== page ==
|Publication number||US4314576 A|
|Application number||US 06/110,818|
|Publication date||Feb 9, 1982|
|Filing date||Jan 10, 1980|
|Priority date||Jan 10, 1980|
|Publication number||06110818, 110818, US 4314576 A, US 4314576A, US-A-4314576, US4314576 A, US4314576A|
|Inventors||Charles W. McGee|
|Original Assignee||Mcgee Charles W|
|Export Citation||BiBTeX, EndNote, RefMan|
|Patent Citations (9), Non-Patent Citations (1), Referenced by (46), Classifications (15)|
|External Links: USPTO, USPTO Assignment, Espacenet|
There are no patent applications filed by me related to this application.
1. Field of the Invention
This invention is in the general field of aids for persons suffering from loss of certain body functions, particularly the loss of use of the legs and other portions of the body. The apparatus is further and more particularly in the field of a universal self help aid in which such a crippled or invalid person may stand, walk and exercise in order to rehabilitate himself without an attendant. The apparatus is further in the field of such a device as mentioned wherein it is totally stable to prevent falling when in use and at the same time is so light in weight as to be usable with virtaully no muscle effort.
2. Description of the Prior Art
There are many devices for use by invalid or crippled persons. Such devices include exercise bars, ropes over pulleys and with handles, frames in which a person may walk and attempt to support himself, and specially constructed exercise boards, and the like. Each of such devices as previously existed helps to perform a function, but none of the devices permit a patient to approach the device in a wheel chair, assist himself into the device without danger of falling, exercise within the device and stretch and move various muscles, and ultimately allow the individual to walk, carrying the apparatus with him. Each of the prior devices, also, requires an attendant or assistant in the approach to or use of the apparatus. The present invention does not require assistance except in very unusual problem cases.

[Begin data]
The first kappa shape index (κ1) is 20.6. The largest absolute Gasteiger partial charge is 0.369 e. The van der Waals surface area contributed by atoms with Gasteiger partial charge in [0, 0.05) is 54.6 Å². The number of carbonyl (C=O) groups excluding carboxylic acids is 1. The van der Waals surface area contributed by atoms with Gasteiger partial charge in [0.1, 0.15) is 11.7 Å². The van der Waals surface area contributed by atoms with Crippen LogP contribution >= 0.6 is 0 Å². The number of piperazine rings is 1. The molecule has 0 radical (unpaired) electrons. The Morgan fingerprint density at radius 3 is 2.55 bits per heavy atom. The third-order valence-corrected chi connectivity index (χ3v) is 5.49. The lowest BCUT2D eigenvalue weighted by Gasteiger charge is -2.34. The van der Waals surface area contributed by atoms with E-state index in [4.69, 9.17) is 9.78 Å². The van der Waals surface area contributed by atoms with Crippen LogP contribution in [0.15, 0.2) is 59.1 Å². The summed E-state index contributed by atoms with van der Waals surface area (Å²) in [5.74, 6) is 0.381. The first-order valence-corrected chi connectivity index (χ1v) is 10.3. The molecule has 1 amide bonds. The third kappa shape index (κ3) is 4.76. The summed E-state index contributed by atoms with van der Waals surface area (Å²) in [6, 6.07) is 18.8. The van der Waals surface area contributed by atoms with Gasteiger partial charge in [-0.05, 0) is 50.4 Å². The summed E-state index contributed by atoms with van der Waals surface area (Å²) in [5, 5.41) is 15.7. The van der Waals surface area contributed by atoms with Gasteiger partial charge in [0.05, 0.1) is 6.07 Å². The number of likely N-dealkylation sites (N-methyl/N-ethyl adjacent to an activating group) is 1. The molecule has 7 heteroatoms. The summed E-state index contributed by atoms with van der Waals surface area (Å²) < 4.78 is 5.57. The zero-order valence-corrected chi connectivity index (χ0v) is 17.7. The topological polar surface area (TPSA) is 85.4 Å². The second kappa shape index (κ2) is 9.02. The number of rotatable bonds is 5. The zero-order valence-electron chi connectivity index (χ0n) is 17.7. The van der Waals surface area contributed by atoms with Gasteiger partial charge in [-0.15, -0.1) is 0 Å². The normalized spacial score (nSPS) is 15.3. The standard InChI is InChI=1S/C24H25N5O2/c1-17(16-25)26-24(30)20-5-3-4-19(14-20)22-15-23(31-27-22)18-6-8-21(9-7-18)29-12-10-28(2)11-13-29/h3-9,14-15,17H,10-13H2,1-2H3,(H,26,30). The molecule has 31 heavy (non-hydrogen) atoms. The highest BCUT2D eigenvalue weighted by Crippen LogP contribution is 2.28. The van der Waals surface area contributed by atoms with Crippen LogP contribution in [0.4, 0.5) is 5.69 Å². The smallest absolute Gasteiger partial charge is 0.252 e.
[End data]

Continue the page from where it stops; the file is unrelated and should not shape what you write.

In being a universal self help aid utilized for all purposes of training and rehabilitating an invalid, there is no prior art approaching the combination of functions of this single apparatus.
Prior devices as described heretofore have not been able to be used with equal effectiveness in both the clinic or the home without special modification.
There are many persons who have become total cripples by reason of accident or otherwise wherein they are virtually unable to move any portions of their body, particularly the lower limbs. All of such persons are either bedridden or require a great deal of assistance in attempting to move their limbs and in attempting to restore some functioning to their bodies.